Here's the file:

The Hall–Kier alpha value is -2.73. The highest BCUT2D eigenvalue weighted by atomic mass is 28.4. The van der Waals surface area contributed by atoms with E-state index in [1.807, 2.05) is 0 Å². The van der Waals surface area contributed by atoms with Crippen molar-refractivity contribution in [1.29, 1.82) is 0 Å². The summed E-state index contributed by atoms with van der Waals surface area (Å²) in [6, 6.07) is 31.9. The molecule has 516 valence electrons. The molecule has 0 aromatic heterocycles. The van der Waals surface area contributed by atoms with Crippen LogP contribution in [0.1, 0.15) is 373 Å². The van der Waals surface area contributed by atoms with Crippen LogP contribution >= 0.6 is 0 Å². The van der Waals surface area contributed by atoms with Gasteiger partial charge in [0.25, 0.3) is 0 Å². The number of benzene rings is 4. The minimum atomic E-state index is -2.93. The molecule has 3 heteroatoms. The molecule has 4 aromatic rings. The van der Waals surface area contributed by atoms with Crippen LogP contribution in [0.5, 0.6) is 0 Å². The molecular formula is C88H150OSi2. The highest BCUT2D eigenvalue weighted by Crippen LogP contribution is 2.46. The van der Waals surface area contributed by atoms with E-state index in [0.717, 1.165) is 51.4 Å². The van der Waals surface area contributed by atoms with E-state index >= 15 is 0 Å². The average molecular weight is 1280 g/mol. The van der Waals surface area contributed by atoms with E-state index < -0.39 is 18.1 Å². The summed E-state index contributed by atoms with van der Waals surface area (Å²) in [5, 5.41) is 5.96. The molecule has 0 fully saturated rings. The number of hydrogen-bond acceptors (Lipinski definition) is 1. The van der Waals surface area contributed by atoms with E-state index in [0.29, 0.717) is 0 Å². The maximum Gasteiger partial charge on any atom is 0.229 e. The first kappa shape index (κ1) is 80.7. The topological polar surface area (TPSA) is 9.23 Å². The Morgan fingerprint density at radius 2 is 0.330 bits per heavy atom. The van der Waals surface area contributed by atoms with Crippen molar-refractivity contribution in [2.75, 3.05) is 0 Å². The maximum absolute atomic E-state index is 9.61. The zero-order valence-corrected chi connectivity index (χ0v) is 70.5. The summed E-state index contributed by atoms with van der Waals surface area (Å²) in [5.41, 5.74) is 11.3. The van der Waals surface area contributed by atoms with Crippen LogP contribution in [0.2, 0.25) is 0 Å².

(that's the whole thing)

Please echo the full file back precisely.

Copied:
The Hall–Kier alpha value is -2.73. The highest BCUT2D eigenvalue weighted by atomic mass is 28.4. The van der Waals surface area contributed by atoms with E-state index in [1.807, 2.05) is 0 Å². The van der Waals surface area contributed by atoms with Crippen molar-refractivity contribution in [1.29, 1.82) is 0 Å². The summed E-state index contributed by atoms with van der Waals surface area (Å²) in [6, 6.07) is 31.9. The molecule has 516 valence electrons. The molecule has 0 aromatic heterocycles. The van der Waals surface area contributed by atoms with Crippen LogP contribution in [0.1, 0.15) is 373 Å². The van der Waals surface area contributed by atoms with Crippen LogP contribution >= 0.6 is 0 Å². The van der Waals surface area contributed by atoms with Gasteiger partial charge in [0.25, 0.3) is 0 Å². The number of benzene rings is 4. The minimum atomic E-state index is -2.93. The molecule has 3 heteroatoms. The molecule has 4 aromatic rings. The van der Waals surface area contributed by atoms with Crippen LogP contribution in [0.5, 0.6) is 0 Å². The molecular formula is C88H150OSi2. The highest BCUT2D eigenvalue weighted by Crippen LogP contribution is 2.46. The van der Waals surface area contributed by atoms with E-state index in [0.717, 1.165) is 51.4 Å². The van der Waals surface area contributed by atoms with E-state index >= 15 is 0 Å². The average molecular weight is 1280 g/mol. The van der Waals surface area contributed by atoms with E-state index < -0.39 is 18.1 Å². The summed E-state index contributed by atoms with van der Waals surface area (Å²) in [5, 5.41) is 5.96. The molecule has 0 fully saturated rings. The number of hydrogen-bond acceptors (Lipinski definition) is 1. The van der Waals surface area contributed by atoms with E-state index in [0.29, 0.717) is 0 Å². The maximum Gasteiger partial charge on any atom is 0.229 e. The first kappa shape index (κ1) is 80.7. The topological polar surface area (TPSA) is 9.23 Å². The Morgan fingerprint density at radius 2 is 0.330 bits per heavy atom. The van der Waals surface area contributed by atoms with Crippen molar-refractivity contribution in [2.75, 3.05) is 0 Å². The maximum absolute atomic E-state index is 9.61. The zero-order valence-corrected chi connectivity index (χ0v) is 70.5. The summed E-state index contributed by atoms with van der Waals surface area (Å²) in [5.41, 5.74) is 11.3. The van der Waals surface area contributed by atoms with Crippen LogP contribution in [0.2, 0.25) is 0 Å².